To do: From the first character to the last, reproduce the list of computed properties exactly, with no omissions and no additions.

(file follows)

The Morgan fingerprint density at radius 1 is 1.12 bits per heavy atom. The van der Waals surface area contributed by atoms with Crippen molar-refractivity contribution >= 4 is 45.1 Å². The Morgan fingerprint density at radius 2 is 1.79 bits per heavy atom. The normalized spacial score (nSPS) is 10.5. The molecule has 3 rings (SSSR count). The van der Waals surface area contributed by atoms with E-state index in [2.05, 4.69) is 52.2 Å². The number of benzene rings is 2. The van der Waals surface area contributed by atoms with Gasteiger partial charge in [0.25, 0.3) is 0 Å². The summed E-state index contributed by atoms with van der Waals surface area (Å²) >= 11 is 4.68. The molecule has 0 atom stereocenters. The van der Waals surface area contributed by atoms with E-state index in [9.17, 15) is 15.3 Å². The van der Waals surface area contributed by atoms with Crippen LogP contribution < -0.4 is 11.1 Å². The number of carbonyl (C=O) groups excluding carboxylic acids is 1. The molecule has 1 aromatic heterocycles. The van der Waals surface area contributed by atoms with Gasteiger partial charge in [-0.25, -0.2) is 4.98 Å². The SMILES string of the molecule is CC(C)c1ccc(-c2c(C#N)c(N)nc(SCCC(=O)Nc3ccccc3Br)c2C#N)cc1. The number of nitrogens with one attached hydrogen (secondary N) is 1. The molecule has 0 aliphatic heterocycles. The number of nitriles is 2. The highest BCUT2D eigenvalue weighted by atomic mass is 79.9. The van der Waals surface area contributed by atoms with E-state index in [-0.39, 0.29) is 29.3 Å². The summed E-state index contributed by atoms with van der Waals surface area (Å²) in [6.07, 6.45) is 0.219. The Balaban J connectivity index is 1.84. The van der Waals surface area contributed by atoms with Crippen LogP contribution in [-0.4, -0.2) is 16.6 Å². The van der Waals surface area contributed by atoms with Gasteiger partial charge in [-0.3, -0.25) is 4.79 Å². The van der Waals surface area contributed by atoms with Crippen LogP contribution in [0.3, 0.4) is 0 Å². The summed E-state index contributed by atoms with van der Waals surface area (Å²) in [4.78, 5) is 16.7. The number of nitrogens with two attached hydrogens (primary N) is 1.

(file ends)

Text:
The Morgan fingerprint density at radius 1 is 1.12 bits per heavy atom. The van der Waals surface area contributed by atoms with Crippen molar-refractivity contribution >= 4 is 45.1 Å². The Morgan fingerprint density at radius 2 is 1.79 bits per heavy atom. The normalized spacial score (nSPS) is 10.5. The molecule has 3 rings (SSSR count). The van der Waals surface area contributed by atoms with E-state index in [2.05, 4.69) is 52.2 Å². The number of benzene rings is 2. The van der Waals surface area contributed by atoms with Gasteiger partial charge in [0.25, 0.3) is 0 Å². The summed E-state index contributed by atoms with van der Waals surface area (Å²) >= 11 is 4.68. The molecule has 0 atom stereocenters. The van der Waals surface area contributed by atoms with E-state index in [9.17, 15) is 15.3 Å². The van der Waals surface area contributed by atoms with Crippen LogP contribution < -0.4 is 11.1 Å². The number of carbonyl (C=O) groups excluding carboxylic acids is 1. The molecule has 1 aromatic heterocycles. The van der Waals surface area contributed by atoms with Gasteiger partial charge in [-0.25, -0.2) is 4.98 Å². The SMILES string of the molecule is CC(C)c1ccc(-c2c(C#N)c(N)nc(SCCC(=O)Nc3ccccc3Br)c2C#N)cc1. The number of nitrogens with one attached hydrogen (secondary N) is 1. The molecule has 0 aliphatic heterocycles. The number of nitriles is 2. The highest BCUT2D eigenvalue weighted by atomic mass is 79.9. The van der Waals surface area contributed by atoms with E-state index in [-0.39, 0.29) is 29.3 Å². The summed E-state index contributed by atoms with van der Waals surface area (Å²) in [6.07, 6.45) is 0.219. The Balaban J connectivity index is 1.84. The van der Waals surface area contributed by atoms with Crippen LogP contribution in [-0.4, -0.2) is 16.6 Å². The van der Waals surface area contributed by atoms with Gasteiger partial charge in [-0.3, -0.25) is 4.79 Å². The van der Waals surface area contributed by atoms with Crippen LogP contribution in [0.3, 0.4) is 0 Å². The summed E-state index contributed by atoms with van der Waals surface area (Å²) in [4.78, 5) is 16.7. The number of nitrogens with two attached hydrogens (primary N) is 1.